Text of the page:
Christis said yesterday they had no intention of joining the bandwagon, citing scientific evidence that transparent containers reduce the quantity of vitamin B and alter the taste of the milk, because of a chemical reaction to light.

    In order to convince the bottle-loving public, the company is organising a big seminar on the issue later this year.

    Copyright Cyprus Mail 2002

    [03] Case of stay-at-school mother is 'not unique'

    By Rita Kyriakides

    THE CASE of an anxious mother who continues to follow her daughter into class well in to the second term of the year is not unique, according to a senior educationalist.

    A source at the Nicosia school which has fallen under the public spotlight over a mother who refuses to leave her six-year-old daughter go into class alone, told the Cyprus Mail yesterday that the phenomenon was not uncommon.

    "I've seen a case at another school I worked at where a mother attended school with her child, who was in Grade Four, until May of the school year. In this particular case, the child is having difficulty being separated from her mother, that's all," he said.

    The source also said the mother had been handed a letter yesterday informing her she would have to stop accompanying her daughter to school by next Monday.

    "Things like this happen at all schools. The child has to realise that her mother cannot be with her at school," he said.

    Although mothers are allowed to accompany their children to a new school and even to sit in class, this is generally only for a short period of time.

    Last Friday, Education Minister Ouranios Ioannides said the mother would be refused entry to the school from February 11, as her presence was causing problems for the other pupils, teachers and the child in question.

    The child's mother has said she will sue the Ministry if this happens, and that they would have to physically drag her away.

    Teachers say the mother's presence disrupts the rest of the class because the child constantly cries if she cannot see her mother and gets up to find her. This disrupts the lesson and the other pupils.

    The mother insists she is not disruptive and that she is not even inside the classroom, but waits outside.

    The child is reported to be so dependent on her mother that she did not go to nursery or pre-school. When the time came for her to start primary school her mother applied for a deferral, which was granted. The following year she again applied for a year's deferral, but it was refused because Ministry officials believed she was mature enough to begin school.

    Copyright Cyprus Mail 2002

    [04] Deputies back plan to suspend airport tax

    THE HOUSE Communications Committee yesterday unanimously approved a government bill scrapping airport tax and landing fees for April and May in an effort to boost tourism.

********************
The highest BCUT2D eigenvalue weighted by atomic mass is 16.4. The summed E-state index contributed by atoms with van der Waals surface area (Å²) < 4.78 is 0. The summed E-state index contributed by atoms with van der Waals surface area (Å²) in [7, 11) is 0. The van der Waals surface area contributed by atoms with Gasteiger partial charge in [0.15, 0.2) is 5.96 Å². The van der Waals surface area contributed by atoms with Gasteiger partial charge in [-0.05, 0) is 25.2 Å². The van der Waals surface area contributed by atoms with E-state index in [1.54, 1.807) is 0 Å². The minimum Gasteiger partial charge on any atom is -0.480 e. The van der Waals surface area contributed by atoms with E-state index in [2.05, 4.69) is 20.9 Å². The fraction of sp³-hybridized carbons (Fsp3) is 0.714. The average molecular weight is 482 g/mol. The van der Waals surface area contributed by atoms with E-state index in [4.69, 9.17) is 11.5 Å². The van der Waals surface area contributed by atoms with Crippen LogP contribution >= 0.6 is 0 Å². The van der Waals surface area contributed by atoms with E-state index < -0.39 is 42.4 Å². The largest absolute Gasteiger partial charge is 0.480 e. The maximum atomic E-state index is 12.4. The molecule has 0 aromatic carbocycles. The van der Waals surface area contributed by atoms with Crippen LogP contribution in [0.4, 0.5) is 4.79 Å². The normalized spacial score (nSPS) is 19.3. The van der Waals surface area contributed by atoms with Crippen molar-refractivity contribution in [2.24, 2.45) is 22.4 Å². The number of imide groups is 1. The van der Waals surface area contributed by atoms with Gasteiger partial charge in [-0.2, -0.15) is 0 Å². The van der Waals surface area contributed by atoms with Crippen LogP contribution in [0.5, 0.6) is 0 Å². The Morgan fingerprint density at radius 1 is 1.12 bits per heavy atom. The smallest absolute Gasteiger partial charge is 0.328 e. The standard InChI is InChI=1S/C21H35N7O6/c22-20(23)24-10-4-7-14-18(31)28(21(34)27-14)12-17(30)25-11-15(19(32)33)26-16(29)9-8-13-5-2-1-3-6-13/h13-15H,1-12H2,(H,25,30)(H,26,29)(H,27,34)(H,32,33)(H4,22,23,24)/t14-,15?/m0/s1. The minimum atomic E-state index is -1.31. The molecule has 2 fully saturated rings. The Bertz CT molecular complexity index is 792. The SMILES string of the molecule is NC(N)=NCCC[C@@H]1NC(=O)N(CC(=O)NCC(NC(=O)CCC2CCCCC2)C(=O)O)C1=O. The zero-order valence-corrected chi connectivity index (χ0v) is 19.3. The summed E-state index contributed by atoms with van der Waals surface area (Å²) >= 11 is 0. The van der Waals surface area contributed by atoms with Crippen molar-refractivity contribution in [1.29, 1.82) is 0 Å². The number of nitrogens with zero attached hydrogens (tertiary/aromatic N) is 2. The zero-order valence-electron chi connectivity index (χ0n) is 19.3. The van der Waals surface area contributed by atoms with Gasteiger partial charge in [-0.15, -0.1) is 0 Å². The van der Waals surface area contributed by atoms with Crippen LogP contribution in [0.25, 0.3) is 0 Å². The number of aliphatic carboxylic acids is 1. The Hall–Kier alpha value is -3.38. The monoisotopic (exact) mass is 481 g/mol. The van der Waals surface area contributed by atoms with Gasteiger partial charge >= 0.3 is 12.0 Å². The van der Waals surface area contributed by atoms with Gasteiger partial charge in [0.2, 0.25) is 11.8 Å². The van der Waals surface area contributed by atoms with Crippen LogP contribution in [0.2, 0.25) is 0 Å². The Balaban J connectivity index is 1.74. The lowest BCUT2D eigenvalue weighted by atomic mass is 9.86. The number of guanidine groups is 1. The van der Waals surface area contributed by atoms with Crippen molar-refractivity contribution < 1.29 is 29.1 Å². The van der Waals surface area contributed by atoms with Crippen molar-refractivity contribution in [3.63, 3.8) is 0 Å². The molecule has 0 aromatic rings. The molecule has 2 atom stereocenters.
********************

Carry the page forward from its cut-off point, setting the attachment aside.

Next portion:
Briefing reporters after a meeting of the committee, its chairman Nicos Pittokopitis, said deputies had been convinced the measures would give the tourism sector a shot in the arm.

    Tourism has suffered losses since the September 11 terrorist attacks on the US.

    If the temporary bill passes through Parliament, travellers flying to and from Larnaca or Paphos airports in April and May will not be charged the standard 7 airport tax. The scheme also scraps landing and take-off fees that carriers have to pay.

    "It looks like the bill will be adopted by the Plenum because the Committee gave the green light to the plan today," said Pittokopitis.

    The committee chairman said the plan would cost the state 3 million in May and a little less than that in April.

    "However, we hope tourism will benefit from the development and we will have much bigger profits," he added.

    Copyright Cyprus Mail 2002

    [05] Student anger over plans to turn hotel in library

    By Rita Kyriakides

    DESPITE protests from students of the Cyprus Hotel and Catering Institute (HCI), the former Philoxenia Hotel is to be turned into a state library.

    The president of the HCI's Student Union, Fillipos Pattichis, told the Cyprus Mail yesterday that the hotel had been built next to the HCI grounds so students could complete their practical work in a hotel environment.

    "The government could have spent 10,000 to fix the hotel so the students could continue to work there for their practicals. We are now forced to try find work at hotels or restaurants that are approved by the HCI to complete our practical work," said Pattichis.

    The students are in danger of losing lodgings at the HCI because the building they are currently staying in will be closed at the end of the year for renovations.

    The students have to move out because the building has deteriorated to the extent that the students do not feel safe, but they have not been informed of where they will stay next year.

    "We were told that the Labour Ministry was looking into hiring apartments for the students until the other building was renovated but we don't believe they will do it," he said.